A Dallas City Council member accused of trying to profit off the daughter of a dog mauling victim won a victory Friday before a city ethics panel.
City council member Tiffinni Young had been accused of committing a third-degree felony by allegedly helping a wrongful death attorney get in touch with the daughter of the dog mauling victim.
Young's ethics complaint with the city was cleared on Friday, but she still faces a potential $10,000 judgment with a pending civil suit.
Antoinette Brown was still in the hospital on life support after a horrific mauling by a pack of dogs when, according to a lawsuit, Young first met Brown's daughter at the hospital.
"I don't know how she got my number,” said Matisha Ward, daughter of dog mauling victim.
It’s a third-degree felony for attorneys and others to solicit someone about a wrongful death or injury case for 30 days. Ward is suing Young and attorney Chris Chestnut for what is commonly called ambulance chasing.
"I still haven't had time for myself to believe my momma's not here,” Ward said.
Four days after Brown died, Young contacted ward again and asked if she had an attorney. Ward was recording the call.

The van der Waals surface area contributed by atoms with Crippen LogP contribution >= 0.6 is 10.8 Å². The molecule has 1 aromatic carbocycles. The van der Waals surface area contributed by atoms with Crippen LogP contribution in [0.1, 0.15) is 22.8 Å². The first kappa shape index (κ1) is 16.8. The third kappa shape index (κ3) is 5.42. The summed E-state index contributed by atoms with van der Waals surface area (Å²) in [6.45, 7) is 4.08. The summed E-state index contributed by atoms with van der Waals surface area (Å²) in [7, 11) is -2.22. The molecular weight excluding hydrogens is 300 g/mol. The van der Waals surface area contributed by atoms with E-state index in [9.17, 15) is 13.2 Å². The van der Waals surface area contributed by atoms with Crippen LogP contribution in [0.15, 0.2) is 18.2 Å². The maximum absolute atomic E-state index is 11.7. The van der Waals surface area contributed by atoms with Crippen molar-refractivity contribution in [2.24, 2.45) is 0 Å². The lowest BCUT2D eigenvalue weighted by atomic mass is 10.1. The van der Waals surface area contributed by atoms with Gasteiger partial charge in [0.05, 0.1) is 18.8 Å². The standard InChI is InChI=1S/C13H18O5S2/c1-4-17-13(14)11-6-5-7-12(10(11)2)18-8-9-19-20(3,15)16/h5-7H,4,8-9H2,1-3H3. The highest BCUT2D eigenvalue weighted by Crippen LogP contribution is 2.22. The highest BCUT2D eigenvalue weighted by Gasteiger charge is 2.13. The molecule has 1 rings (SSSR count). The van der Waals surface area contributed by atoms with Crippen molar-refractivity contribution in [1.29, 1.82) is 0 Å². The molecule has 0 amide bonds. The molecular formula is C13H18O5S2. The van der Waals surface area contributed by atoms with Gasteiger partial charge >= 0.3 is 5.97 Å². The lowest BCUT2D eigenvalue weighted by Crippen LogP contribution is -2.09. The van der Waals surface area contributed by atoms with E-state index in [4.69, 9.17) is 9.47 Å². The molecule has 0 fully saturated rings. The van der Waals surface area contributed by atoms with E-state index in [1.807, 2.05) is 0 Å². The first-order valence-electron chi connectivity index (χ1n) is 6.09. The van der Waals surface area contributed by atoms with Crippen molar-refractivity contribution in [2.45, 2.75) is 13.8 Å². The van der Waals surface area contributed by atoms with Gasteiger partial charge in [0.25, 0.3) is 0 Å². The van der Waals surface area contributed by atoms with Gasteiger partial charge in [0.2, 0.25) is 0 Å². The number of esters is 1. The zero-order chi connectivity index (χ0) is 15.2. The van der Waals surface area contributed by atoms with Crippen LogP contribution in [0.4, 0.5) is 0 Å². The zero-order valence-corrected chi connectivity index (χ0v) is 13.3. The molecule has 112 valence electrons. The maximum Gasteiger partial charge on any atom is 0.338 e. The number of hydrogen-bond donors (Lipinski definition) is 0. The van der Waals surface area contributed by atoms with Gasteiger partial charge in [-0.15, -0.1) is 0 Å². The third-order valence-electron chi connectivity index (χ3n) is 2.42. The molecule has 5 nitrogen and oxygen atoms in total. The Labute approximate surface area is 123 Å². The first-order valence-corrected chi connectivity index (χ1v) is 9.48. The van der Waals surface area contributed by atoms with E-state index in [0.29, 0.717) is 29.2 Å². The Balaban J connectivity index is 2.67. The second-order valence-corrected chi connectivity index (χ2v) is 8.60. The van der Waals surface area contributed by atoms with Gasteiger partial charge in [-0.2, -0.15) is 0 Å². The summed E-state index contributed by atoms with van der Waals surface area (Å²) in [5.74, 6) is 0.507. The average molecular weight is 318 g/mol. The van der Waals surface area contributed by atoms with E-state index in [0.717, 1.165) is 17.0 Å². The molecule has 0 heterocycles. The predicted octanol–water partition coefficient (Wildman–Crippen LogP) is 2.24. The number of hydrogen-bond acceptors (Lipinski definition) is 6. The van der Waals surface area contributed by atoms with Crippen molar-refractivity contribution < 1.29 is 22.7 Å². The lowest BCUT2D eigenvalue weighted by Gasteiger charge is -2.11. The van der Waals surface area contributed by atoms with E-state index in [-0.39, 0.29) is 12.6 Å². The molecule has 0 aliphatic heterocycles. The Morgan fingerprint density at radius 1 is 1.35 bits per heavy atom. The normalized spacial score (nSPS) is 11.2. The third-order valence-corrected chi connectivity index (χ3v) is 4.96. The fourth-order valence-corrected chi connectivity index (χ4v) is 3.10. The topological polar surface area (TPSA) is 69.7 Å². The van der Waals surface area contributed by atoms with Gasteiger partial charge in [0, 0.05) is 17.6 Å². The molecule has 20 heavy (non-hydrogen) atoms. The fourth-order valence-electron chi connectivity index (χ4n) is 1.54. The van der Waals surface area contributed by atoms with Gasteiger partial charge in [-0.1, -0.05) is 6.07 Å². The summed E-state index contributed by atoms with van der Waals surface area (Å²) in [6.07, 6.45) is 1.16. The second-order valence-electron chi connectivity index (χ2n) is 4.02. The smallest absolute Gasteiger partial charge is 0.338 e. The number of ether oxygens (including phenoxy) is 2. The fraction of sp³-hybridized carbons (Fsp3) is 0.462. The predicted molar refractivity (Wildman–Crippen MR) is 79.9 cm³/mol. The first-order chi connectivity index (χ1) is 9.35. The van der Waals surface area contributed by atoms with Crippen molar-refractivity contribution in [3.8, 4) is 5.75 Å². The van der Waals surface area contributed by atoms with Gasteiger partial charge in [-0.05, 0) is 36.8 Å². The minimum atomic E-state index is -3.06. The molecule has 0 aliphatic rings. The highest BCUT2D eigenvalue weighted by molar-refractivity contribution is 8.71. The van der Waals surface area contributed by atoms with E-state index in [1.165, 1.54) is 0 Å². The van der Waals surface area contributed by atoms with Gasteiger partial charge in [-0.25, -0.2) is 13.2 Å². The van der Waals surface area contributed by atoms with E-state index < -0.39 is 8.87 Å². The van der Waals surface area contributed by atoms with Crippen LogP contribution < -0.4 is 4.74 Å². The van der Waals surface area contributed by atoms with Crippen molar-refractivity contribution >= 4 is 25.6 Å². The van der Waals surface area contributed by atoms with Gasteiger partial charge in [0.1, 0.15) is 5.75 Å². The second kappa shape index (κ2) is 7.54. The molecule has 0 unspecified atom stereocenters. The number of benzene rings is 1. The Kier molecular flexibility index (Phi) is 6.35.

The exchange raised questions of an ethics violation, which ended up before a three-member ethics panel. The City of Dallas prohibits councilmembers from helping someone sue the city.
The chair of the panel believed young violated the city's policy.
"She helped to line up a citizen with who was going to sue the city for wrongful death,” John Rogers, Dallas Ethics Advisory Commission Chair.
But the two other panel members disagreed.
"Nowhere in the conversation does he say would you like me to represent you,” said Pam Gerber, Ethics Advisory Commission Member.
"It's kind of like assuming it's going to take place and I don't see it at all," J.D. McLemore, Ethics Advisory Commission Member
But with two against one, the issue will not go to the city's full ethics commission.
Young was not at the hearing, and her attorney had no comment.
A former political opponent of Young felt the panel failed to protect the City of Dallas.
"The ethics commission of Dallas needs an overhaul,” resident Kevin Felder said.